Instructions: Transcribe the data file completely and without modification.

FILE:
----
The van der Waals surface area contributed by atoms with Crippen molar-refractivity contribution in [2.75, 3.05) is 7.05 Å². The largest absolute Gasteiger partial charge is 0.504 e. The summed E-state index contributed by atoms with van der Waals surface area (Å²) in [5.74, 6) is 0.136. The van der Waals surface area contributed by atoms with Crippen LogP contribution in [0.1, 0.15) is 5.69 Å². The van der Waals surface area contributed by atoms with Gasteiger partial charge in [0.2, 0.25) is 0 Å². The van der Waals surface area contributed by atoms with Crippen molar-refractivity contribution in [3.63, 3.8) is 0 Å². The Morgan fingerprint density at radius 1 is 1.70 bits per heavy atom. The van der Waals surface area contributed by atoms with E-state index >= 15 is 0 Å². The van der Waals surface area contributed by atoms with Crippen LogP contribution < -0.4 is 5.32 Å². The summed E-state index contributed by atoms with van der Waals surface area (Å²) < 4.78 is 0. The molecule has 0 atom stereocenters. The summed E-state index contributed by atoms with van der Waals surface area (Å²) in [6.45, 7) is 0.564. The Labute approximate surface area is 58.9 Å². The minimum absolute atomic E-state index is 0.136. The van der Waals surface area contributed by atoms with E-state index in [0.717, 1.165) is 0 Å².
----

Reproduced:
The van der Waals surface area contributed by atoms with Crippen molar-refractivity contribution in [2.75, 3.05) is 7.05 Å². The largest absolute Gasteiger partial charge is 0.504 e. The summed E-state index contributed by atoms with van der Waals surface area (Å²) in [5.74, 6) is 0.136. The van der Waals surface area contributed by atoms with Crippen LogP contribution in [0.1, 0.15) is 5.69 Å². The van der Waals surface area contributed by atoms with Gasteiger partial charge in [0.2, 0.25) is 0 Å². The van der Waals surface area contributed by atoms with Crippen molar-refractivity contribution in [3.63, 3.8) is 0 Å². The Morgan fingerprint density at radius 1 is 1.70 bits per heavy atom. The van der Waals surface area contributed by atoms with E-state index >= 15 is 0 Å². The van der Waals surface area contributed by atoms with Crippen LogP contribution < -0.4 is 5.32 Å². The summed E-state index contributed by atoms with van der Waals surface area (Å²) < 4.78 is 0. The molecule has 0 atom stereocenters. The summed E-state index contributed by atoms with van der Waals surface area (Å²) in [6.45, 7) is 0.564. The Labute approximate surface area is 58.9 Å². The minimum absolute atomic E-state index is 0.136. The van der Waals surface area contributed by atoms with E-state index in [0.717, 1.165) is 0 Å².